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Endocrine Abstracts (2017) 49 EP1230 | DOI: 10.1530/endoabs.49.EP1230

ECE2017 Eposter Presentations: Thyroid Thyroid (non-cancer) (260 abstracts)

Keep calm and put on the emergency list: total thyroidectomy for refractory thyrotoxicosis

Ahmed Al-Sharefi 1 , Suhel Ashraff 1 , Wael Elasaify 2 & Rasha Mukhtar 1

1Department of Diabetes and Endocrinology, The James Cook University Hospital, Middelsbrough, UK; 2Department of Surgery, The James Cook University Hospital, Middelsbrough, UK.

The standard management for Grave’s thyrotoxicosis includes the use anti-thyroid drugs, surgery and radioactive iodine treatment. In certain situations,alternative methods including bile acid sequestrants and therapeutic plasma exchange (TPE) have proven effective especially when other treatment modalities fail. We describe a case where conventional and alternative non-invasive measures failed to restore an euthyroid state and resorted to emergency thyroidectomy. A 49 years old female was referred signs and symptoms consistent with Grave’s thyrotoxicosis. She was already started on pulse IV methylprednisolone for active thyroid eye disease. Her thyroid functions tests showed a suppressed TSH of <0.05 mIU/l (0.27–4.2),free T4 of 52.7 pmol/l (10.0–21.0) and free T3 of 18 pmol/l (3.5–6.5). Her Thyroid receptor antibodies were high of >100 IU/l (1.0–1.8). She was started on anti-thyroid drugs which were stopped due to side effects. She had active thyroid eye disease so radioiodine was not appropriate and surgery considered the best option. She failed to block on Potassium iodide, and surgery was cancelled due to hyperthyroidism. She was started on Steroids and Cholestyramine but failed to respond with worsening symptoms and biochemistry. As a last resort, therapeutic plasma exchange was initiated with improvement in her thyroid biochemistry but no resolution despite seven sessions. An emergency total thyroidectomy was rearranged as the final resort with steroid and B-blocker cover. Fortunately, the surgery was uneventful and she made an uneventful recovery with subsequent improvement in her thyroid functions and clinical symptoms. This case demonstrates how Graves’s thyrotoxicosis can pose a clinical challenge when it is refractory to all medical therapies including plasma exchange. Total thyroidectomy remains the best and only option, a comprehensive multidisciplinary approach involving an endocrinologist, a surgeon and an anaesthetist is crucial to optimize the outcome and reduce the risk of thyroid storm.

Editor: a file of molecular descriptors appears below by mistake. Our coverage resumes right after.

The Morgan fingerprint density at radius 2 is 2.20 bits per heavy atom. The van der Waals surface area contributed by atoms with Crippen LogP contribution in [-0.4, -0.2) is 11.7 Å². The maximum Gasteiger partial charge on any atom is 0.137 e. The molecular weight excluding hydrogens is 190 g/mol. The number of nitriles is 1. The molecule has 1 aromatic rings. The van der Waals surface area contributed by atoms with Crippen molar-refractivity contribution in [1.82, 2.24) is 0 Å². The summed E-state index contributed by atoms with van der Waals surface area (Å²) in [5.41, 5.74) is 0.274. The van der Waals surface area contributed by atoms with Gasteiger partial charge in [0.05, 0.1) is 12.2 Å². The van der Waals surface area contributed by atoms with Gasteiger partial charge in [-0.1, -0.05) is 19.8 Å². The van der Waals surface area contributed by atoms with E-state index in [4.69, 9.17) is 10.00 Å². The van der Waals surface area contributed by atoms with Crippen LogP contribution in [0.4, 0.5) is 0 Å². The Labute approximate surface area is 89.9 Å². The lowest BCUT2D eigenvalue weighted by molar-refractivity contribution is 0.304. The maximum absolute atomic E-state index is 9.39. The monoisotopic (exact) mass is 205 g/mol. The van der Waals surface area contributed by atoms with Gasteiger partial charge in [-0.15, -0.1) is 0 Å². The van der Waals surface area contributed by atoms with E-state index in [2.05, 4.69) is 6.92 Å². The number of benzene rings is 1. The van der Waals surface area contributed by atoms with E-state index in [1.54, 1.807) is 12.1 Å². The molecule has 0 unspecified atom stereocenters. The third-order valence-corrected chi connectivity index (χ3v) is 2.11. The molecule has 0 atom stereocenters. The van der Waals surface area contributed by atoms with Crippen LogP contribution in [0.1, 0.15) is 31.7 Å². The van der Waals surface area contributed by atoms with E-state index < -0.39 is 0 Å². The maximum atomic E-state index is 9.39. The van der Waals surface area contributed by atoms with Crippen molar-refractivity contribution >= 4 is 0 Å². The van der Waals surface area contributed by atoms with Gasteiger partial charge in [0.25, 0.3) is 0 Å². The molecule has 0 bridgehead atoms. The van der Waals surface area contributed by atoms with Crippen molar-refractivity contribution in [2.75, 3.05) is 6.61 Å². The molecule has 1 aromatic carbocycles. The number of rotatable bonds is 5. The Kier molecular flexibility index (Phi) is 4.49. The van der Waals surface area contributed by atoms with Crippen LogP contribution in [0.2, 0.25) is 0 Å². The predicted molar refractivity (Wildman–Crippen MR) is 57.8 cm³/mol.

Volume 49

19th European Congress of Endocrinology

Lisbon, Portugal
20 May 2017 - 23 May 2017

European Society of Endocrinology 

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